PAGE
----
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28 Cards in this Set

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s/s of sinusitis (9)
thick, colored post nasal discharge
congested nasal passages
headache
fever
facial pain, pressure
cough
no taste, smell
halitosis
ear clogging
how do most cases of sinusitis and otitis media occur?
most result from a viral cold/ URT infection; congestion (effusion)(PMN infiltrate)leads to stasis (blocked flow of mucus) and accumulation of bacteria
most cases of sinusitis and otitis media are caused by what organism?
strep pneumonia
s/s otitis media
fever
irritability
otalgia (ear ache)
anorexia
vomiting
bulging tympanic mbr (bacterial)
middle ear effusion (fluid)
what is a bulging tympanic membrane indicative of?
bacterial otitis media infection
epidemiology of otitis media
most common bacterial infection in children
most frequent reason for prescribing antibiotics
how do pts with otitis media usually present?
initially- persistent ear ache
hearing loss
fever (up 40.5, 105)
nausea
vomiting
diarrhea
erythematous, bulging tym mbr
accompanying or preceding URI
how do otitis media infections usually resolve?
spontaneous with drainage
what are the 3 main organisms that cause sinusitis and otitis media?
strep penumonia
haemophilus influenza
moraxella catarrhalis
syndromes caused by haemophilus influenza
sinusitis
otitis media
epiglotittis
bronchitis
pneumonia
meningitis
charac H. influenza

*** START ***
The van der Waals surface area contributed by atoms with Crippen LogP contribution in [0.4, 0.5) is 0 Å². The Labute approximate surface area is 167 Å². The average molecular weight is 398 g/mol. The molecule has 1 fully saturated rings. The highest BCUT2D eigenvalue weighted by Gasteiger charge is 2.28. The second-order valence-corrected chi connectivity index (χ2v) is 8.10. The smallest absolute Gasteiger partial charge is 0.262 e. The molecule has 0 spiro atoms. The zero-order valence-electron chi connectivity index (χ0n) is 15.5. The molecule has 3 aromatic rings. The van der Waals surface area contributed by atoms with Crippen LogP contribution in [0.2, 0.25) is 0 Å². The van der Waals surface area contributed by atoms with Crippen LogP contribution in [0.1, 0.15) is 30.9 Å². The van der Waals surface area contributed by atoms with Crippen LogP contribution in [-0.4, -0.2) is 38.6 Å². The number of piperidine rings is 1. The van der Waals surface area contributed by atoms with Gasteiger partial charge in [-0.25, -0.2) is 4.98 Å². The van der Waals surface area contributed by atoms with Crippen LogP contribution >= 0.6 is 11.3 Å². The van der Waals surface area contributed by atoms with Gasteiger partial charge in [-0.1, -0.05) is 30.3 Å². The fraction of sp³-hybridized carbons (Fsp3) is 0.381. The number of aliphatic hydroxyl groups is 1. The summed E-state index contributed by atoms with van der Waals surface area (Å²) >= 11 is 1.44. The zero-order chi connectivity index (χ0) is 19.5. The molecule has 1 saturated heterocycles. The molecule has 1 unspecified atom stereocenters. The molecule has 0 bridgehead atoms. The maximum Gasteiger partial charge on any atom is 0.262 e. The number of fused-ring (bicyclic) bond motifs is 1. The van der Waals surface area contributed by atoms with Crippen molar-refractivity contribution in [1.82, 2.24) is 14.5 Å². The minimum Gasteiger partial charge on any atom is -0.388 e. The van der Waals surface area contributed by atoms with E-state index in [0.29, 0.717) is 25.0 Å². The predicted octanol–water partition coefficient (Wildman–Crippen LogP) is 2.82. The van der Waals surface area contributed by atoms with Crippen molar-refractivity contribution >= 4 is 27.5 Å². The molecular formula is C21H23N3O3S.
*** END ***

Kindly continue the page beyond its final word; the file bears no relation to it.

G- bacilli (coccobacilli, short, stumpy)
facultative anaerobe
fastidious (req supplements in growth media)
normally found in human resp tract (can be asx carriers of pathogenic strain)
what does h. influenza require to grow on agar?
chocolate agar (nutrients rel from heated RBCs)
Hemin (factor x)
NAD+ (factor v)
could also grow in plaques after beta hemolysis
what does it mean for a strain to be nontypeable or serotypable?
serotypable strains have capsules with polysaccharide Ag, a-d)
nontypable-no capsule
what is the most virulent strain of h. influenza?
Hib
virulence factors for h. influenza
PRP capsule on Hib
IgA protease
pili
clinical diseases caused by h. influenza
(meningitis before Hib vaccine)
otitis media
LRT infection in CF or other underlying diseases
20% prod beta lactamase
epiglottitis
what is apiglottitis? who is it seen in?
obstruction of airway
primarily in children (2-4) or adults (20-40)
emergency
what is the most common cause of epiglottitis?
Hib
s/s epiglottitis?
sore throat (misdiagnosed as strep)
fever
drooling
dysphagia-difficulty swallowing
muffled voice
respiratory distress (stridor- high pitched sound from turbulence in airway)
diagnosis and tx of epiglottitis?
lateral x ray of neck
laryngoscopy
cricothyrotomy (obstructed airway)
IV antibiotics
blood culture
lab diagnosis of h. influenza
chocalte agar culture
rapid PRP capsular Ag (Hib)
tx of Hib
augmentin (amoxicillin and clavulonic acid)
trimethoprim/sulfamethoxazole (TMP/SMX)
cephalosporins if severe
prevention and control of Hib
vaccine- directed against capsule; must be conjugated (toxoid) b/c treating infants

rifampin-eliminate carriers
charac of moraxella catarrhalis
G- cocci
often seen intracellularly (PMNs) in mucous mbrs
95% are B-lactamase positive
normal pharyngeal flora in kids, adults
catalase pos
DNase
what syndromes does moraxella catarrhalis cause?
otitis media, sinusitis
bronchitis and pneumonia (less common; pts with chronic lung disease)
meningitis, bacteremia, endocarditis (rare, immunocompromised)
how do you diagnose a moraxella catarrhalis infection?
gram stain
culture
treatment of moraxella catarrhalis infectoin?
augmentin (amoxicillin and clavulonate)
oral cephalosporins
TMP/SMX
how does the presence or absence of a bulging tympanic membrance determine treatment?
bulging- bacterial; high dose amoxicillin immediately

not bulging- may be viral; wait 48-72 hours and check again; tx for pain in the meantime